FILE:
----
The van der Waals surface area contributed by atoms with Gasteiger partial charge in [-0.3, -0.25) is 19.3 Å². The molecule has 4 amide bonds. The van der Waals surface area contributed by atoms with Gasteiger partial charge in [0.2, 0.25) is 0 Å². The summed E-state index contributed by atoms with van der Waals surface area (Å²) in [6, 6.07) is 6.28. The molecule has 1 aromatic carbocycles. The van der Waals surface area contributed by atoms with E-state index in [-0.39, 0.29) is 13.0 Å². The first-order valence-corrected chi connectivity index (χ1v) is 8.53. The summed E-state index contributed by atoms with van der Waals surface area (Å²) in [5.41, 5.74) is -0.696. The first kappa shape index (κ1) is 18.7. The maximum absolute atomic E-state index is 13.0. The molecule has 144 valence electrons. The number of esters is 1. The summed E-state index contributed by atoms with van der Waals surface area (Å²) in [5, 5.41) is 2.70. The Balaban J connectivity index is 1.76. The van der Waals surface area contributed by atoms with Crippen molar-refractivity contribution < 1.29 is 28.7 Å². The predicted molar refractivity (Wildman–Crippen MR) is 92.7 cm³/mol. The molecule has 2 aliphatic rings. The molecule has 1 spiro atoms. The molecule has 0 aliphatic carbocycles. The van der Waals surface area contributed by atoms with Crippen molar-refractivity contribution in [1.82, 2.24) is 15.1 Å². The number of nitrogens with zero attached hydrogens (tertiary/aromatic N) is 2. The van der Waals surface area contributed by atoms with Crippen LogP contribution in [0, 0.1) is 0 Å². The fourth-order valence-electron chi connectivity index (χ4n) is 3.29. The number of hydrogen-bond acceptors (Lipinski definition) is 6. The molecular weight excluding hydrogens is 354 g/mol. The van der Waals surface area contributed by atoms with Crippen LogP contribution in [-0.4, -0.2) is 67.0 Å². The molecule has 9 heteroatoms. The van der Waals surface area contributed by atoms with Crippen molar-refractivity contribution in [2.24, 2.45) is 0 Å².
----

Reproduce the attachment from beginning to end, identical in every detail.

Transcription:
The van der Waals surface area contributed by atoms with Gasteiger partial charge in [-0.3, -0.25) is 19.3 Å². The molecule has 4 amide bonds. The van der Waals surface area contributed by atoms with Gasteiger partial charge in [0.2, 0.25) is 0 Å². The summed E-state index contributed by atoms with van der Waals surface area (Å²) in [6, 6.07) is 6.28. The molecule has 1 aromatic carbocycles. The van der Waals surface area contributed by atoms with E-state index in [-0.39, 0.29) is 13.0 Å². The first-order valence-corrected chi connectivity index (χ1v) is 8.53. The summed E-state index contributed by atoms with van der Waals surface area (Å²) in [5.41, 5.74) is -0.696. The first kappa shape index (κ1) is 18.7. The maximum absolute atomic E-state index is 13.0. The molecule has 144 valence electrons. The number of esters is 1. The summed E-state index contributed by atoms with van der Waals surface area (Å²) in [5, 5.41) is 2.70. The Balaban J connectivity index is 1.76. The van der Waals surface area contributed by atoms with Crippen molar-refractivity contribution < 1.29 is 28.7 Å². The predicted molar refractivity (Wildman–Crippen MR) is 92.7 cm³/mol. The molecule has 2 aliphatic rings. The molecule has 1 spiro atoms. The molecule has 0 aliphatic carbocycles. The van der Waals surface area contributed by atoms with Crippen molar-refractivity contribution in [1.82, 2.24) is 15.1 Å². The number of nitrogens with zero attached hydrogens (tertiary/aromatic N) is 2. The van der Waals surface area contributed by atoms with Crippen LogP contribution in [0, 0.1) is 0 Å². The fourth-order valence-electron chi connectivity index (χ4n) is 3.29. The number of hydrogen-bond acceptors (Lipinski definition) is 6. The molecular weight excluding hydrogens is 354 g/mol. The van der Waals surface area contributed by atoms with Crippen LogP contribution in [-0.4, -0.2) is 67.0 Å². The molecule has 9 heteroatoms. The van der Waals surface area contributed by atoms with Crippen molar-refractivity contribution in [2.24, 2.45) is 0 Å².